• Interstellar- Black holes are actually not dangerous, in fact they are filled with books!
  • The Hunger Games- Mockingjay- For teenagers, overthrowing a tyrannical dictatorship is less urgent than making sure that your boyfriend/girlfriend is with you.
  • Snowpiercer- If you want to solve global warming, dumping more chemicals into the environment may not be the best idea.

6 responses to “Lessons Learned From This Year’s Movies

  1. Okay. Given the large number of movies in existence and the diversity of genre, I’ll disclaim possibly leaving some undeservedly out and state these ten in no particular order.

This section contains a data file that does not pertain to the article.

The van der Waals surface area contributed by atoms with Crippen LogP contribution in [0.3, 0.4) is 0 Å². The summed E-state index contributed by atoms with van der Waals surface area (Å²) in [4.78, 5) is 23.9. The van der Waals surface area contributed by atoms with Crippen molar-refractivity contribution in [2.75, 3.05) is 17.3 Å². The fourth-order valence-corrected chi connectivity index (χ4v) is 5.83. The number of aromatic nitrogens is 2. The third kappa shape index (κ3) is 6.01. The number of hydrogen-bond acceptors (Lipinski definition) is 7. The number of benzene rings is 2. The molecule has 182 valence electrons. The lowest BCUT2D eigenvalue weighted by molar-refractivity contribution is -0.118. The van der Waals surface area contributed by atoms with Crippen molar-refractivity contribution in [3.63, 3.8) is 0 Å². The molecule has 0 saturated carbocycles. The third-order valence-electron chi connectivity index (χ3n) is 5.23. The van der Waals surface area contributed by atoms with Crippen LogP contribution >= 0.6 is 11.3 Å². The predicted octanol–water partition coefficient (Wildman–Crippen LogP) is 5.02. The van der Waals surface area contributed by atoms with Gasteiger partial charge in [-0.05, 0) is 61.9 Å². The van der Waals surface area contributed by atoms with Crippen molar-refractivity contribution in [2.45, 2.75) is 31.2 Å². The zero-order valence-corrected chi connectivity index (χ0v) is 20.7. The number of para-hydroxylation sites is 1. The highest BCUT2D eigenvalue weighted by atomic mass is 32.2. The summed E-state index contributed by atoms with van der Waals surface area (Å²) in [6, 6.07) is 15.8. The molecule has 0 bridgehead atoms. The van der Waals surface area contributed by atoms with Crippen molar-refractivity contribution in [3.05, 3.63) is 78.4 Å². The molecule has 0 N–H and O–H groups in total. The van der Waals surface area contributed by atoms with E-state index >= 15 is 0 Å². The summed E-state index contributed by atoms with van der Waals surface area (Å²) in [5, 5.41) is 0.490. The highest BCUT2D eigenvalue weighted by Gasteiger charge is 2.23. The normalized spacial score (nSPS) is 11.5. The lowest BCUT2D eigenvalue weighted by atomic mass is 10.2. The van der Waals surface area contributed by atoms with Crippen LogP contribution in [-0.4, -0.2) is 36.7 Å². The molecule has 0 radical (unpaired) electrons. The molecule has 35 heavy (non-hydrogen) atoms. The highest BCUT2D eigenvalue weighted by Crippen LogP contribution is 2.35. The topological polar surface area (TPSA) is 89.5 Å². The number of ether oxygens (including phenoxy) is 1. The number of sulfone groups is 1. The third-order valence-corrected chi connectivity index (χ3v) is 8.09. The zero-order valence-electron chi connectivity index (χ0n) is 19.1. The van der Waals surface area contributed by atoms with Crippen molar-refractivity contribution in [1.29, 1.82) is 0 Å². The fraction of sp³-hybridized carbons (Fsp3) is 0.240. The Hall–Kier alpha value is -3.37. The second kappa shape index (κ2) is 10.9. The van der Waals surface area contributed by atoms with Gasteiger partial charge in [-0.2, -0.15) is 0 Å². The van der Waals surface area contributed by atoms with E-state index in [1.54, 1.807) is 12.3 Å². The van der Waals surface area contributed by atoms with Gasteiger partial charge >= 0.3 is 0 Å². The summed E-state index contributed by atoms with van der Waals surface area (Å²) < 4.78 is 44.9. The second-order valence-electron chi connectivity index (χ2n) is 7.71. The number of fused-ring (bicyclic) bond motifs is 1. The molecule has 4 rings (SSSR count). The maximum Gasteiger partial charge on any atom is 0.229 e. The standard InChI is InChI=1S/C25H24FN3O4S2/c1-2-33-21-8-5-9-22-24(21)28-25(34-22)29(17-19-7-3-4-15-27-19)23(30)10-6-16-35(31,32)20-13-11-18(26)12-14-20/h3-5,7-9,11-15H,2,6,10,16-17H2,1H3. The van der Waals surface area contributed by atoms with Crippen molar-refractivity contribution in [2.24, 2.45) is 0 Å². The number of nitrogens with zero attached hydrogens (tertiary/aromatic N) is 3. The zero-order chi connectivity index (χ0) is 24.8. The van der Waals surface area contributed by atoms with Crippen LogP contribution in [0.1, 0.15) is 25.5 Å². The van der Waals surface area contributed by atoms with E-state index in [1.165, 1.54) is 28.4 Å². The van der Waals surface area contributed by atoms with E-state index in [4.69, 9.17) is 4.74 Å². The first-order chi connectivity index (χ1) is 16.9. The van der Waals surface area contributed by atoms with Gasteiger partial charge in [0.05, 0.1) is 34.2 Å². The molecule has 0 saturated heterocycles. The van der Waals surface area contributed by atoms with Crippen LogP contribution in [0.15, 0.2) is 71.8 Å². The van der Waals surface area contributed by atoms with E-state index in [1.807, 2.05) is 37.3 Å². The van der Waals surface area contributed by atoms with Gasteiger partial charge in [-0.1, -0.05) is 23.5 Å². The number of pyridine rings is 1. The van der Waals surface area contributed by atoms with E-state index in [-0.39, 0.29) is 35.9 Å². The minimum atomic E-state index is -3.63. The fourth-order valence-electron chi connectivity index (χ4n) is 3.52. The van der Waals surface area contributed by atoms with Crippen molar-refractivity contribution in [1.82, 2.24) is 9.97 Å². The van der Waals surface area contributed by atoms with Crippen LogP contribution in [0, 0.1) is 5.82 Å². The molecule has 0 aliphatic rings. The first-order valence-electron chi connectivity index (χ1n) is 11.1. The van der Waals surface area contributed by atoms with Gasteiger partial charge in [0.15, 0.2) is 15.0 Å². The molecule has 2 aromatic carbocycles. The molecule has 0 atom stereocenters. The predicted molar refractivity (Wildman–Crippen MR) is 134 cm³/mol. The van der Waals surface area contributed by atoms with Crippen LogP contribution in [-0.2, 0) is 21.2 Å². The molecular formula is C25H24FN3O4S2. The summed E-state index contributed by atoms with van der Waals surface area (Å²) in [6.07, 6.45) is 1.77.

Sound of Music. Certainly musicals are part of the legacy of movies. This is the most enduring, easiest to repeatedly watch and (as a caveat) actually sung by the all the lead actors (poking at Audrey Hepburn and My Fair Lady). Out of the top ten, but quite worthy, is West Side Story.

    Citizen Kane remains a perfect film. My college instructors would expect me, even decades later, to remember why this is. Honestly? The film bores me. On the oldie flicks (black and white) that did a lot with a lot less, a nod to the far more engrossing Twelve Angry Men.

    Star Wars (and maybe the first two sequels, taken as a whole) as originally released. Here’s why. It changed everything. It is as important for the same reasons Citizen Kane is important. Also, it still holds up today almost 40 years later as something each generation wants to see and is entertained by. Yes, certainly the technology improved to advantage of more recent films. So an honorable mention to the best of that — Lord of the Rings trilogy (definitely taken as a whole).